My art is created through a slow and deliberate process. I strive to make believable atmospheres and images that will evoke emotional response, achieving this through a collage of fabrics and stitching. Often I’ll work spontaneously, but on larger pieces, I will spend more time exploring my concept before I actually embark on the fabric stage. Ideas are like acquaintances I’ve just met. Some are intriguing enough that I want to get to know them better. After I’ve spent some time with them, some fade and others become close friends.
Craft and composition support fabric collage content
I use photos for reference, and often I use Adobe Photoshop to combine parts of photos. Finding images with similar perspectives can be quite tricky, so sometimes I will round up a collection of images that gives me enough information to draw a synthesis of them.
Previously, I would make everything up as I went along, but I’ve found that preparation before the fabric stage has streamlined my process. I will use an immediate approach for a smaller piece, but if I intend on making a long term commitment, I don’t want to leave the composition to chance.
Earlier pieces experimented with materials and techniques but now my work is more content driven. I can really focus on what I want to say, and draw from all my previous experience to form the vision that I wish for. I might research authenticity, for example: “Pastoral Disturbance,” refers to a tragedy that occurred in an Amish schoolhouse, but the women I originally drew wore Mennonite bonnets not worn in Pennsylvania. In “No One but You,” I needed to find out about accordions, so I did a Google Image search to supply visual information.
The story of “No One but You”
From the start, I was prepared to devote a serious amount of time to “No One but You,” (juried into Quilt National 2013). In fact, it was particularly the knowledge of how long it takes to create my art that provided inspiration for this piece, along with a family vacation photo. Frozen in time were two dancers sharing a moment amid a bustling background. A fleeting moment caught forever by the quick click of the camera. Would I be able to capture the same feeling with an artistic process so unlike photography? With this premise, I set out, not knowing it would take three years to reach a conclusion.
Why did it take so long? Like many artists, I struggle with the balance of studio and family time, feeling as if I never have enough time with either. I love the times that I’m so engrossed with who I’m with or what I’m doing that all obligations fade away, and there is no pull of “something other.” It was the quiet repose of the dancers that attracted me to the photo that I was working with in the first place. But life (and death) intervened – I lost eleven people in two years. Despite the emotional upheaval, I kept returning to the studio. How could I focus on these little pieces of fabric when there was so much turmoil around me? I knew that if I could make the connection with my art, get lost in it, the background would fade. Outside the studio, I was consumed with managing estates and dealing with other people’s things. I became ever so aware that the things were not crucial to the memory of the deceased. The things I wanted to hold onto were not things at all, but the times I had shared with them. The connections when everything else – the noise, the backgrounds – did not matter. Just the finite, precious time spent with them was what I wanted to freeze in my memory.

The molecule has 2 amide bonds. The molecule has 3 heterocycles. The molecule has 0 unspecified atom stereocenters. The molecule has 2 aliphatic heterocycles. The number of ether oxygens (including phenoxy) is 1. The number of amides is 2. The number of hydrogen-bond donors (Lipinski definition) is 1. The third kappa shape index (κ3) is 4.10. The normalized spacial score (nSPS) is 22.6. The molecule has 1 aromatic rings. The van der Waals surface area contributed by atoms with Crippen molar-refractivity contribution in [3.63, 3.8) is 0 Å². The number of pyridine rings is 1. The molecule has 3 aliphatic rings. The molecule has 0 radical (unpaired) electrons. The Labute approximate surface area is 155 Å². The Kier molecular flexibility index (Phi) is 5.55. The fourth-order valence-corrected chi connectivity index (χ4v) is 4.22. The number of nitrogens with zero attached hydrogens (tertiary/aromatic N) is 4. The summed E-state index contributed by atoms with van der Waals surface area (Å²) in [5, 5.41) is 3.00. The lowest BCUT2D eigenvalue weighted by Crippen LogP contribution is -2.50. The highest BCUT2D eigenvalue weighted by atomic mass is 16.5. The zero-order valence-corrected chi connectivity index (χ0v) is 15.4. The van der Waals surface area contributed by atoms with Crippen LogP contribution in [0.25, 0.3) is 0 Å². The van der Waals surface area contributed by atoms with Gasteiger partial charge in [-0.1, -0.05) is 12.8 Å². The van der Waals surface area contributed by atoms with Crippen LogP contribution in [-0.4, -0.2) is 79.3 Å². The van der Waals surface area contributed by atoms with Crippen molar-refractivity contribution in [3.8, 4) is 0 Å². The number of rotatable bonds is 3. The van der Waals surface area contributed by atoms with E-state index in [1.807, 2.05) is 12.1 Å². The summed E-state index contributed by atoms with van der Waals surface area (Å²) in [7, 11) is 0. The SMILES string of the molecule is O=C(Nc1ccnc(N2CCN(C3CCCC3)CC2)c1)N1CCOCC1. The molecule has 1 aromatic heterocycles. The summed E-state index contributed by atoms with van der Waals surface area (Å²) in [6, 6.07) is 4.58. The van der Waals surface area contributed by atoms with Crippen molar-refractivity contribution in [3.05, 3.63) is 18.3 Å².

“No One but You” began with a photo, but was not a copy of a photo. With the number of tools, like Photoshop, available to artists, copying photos to create realism has become more common. Yet some pieces remain soulless: they are mere copies. I felt the emotion of my piece and really understood the meaning of the work as it evolved. The advice of a teacher to “paint what you know” resonates with me. The success of “No One but You” encourages me to be wholly engaged, and time will become meaningless.
The quilt that I am currently working on required a lot of drawing in preparation. I was so concerned about getting the perspective correct that I took some extreme measures. After my initial sketches disappointed me, I built models out of clay to actually make the scene I had in mind, so that I could “see” how it looked. And then, when my drawings still weren’t quite right, I hired a drawing coach for a few hours to help me figure out why some figures just didn’t look human enough.
I’m finding renewed interest in my drawing skills, and have created my current work entirely from my imagination. Creating a large, realistic scene with the kind of detail that interests me, without relying on photo references, is a first for me. It requires confidence that I’ve gained through all my previous work. It’s very exciting, especially now at the stage of the colors going together, materializing into a believable sight! I think of the direction I’m heading as narrative realism, and I’m also intrigued with symbolism. I want my work to be believable, yet not absolute – suggesting, not stating. I’d like to invite the viewer into my constructed world and have them explore a story that is contained within.
Whether the piece gets into Quilt National 2015 or not, I’m anxious to show the next marker of my progress.
About Susan Polansky
My creative passion is stitched fabric collage. I create credible images from small bits of commercially printed fabrics held together with fusible web (a type of iron-on glue) and stitching. I dabble with painting and crafts for fun, read and garden, and love to travel. I’ve got three great kids and have been married to my best friend for 27 years. Currently I am working on a completely new website. Meanwhile, www.susanpolansky.com remains up and running, so please visit.